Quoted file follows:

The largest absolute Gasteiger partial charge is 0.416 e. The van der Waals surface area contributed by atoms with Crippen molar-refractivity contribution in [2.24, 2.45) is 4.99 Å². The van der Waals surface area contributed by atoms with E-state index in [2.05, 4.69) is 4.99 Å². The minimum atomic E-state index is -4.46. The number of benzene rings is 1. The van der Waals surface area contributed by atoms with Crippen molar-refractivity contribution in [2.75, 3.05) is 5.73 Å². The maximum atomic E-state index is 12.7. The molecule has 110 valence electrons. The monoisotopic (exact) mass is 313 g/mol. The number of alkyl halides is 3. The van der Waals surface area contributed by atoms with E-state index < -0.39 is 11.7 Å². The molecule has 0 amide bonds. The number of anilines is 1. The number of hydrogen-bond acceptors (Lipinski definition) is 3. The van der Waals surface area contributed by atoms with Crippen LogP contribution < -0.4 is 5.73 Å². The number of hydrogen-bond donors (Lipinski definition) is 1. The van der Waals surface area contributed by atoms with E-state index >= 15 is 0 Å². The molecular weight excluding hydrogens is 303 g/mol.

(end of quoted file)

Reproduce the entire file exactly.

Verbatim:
The largest absolute Gasteiger partial charge is 0.416 e. The van der Waals surface area contributed by atoms with Crippen molar-refractivity contribution in [2.24, 2.45) is 4.99 Å². The van der Waals surface area contributed by atoms with E-state index in [2.05, 4.69) is 4.99 Å². The minimum atomic E-state index is -4.46. The number of benzene rings is 1. The van der Waals surface area contributed by atoms with Crippen molar-refractivity contribution in [2.75, 3.05) is 5.73 Å². The maximum atomic E-state index is 12.7. The molecule has 110 valence electrons. The monoisotopic (exact) mass is 313 g/mol. The number of alkyl halides is 3. The van der Waals surface area contributed by atoms with E-state index < -0.39 is 11.7 Å². The molecule has 0 amide bonds. The number of anilines is 1. The number of hydrogen-bond acceptors (Lipinski definition) is 3. The van der Waals surface area contributed by atoms with Crippen LogP contribution < -0.4 is 5.73 Å². The number of hydrogen-bond donors (Lipinski definition) is 1. The van der Waals surface area contributed by atoms with E-state index >= 15 is 0 Å². The molecular weight excluding hydrogens is 303 g/mol.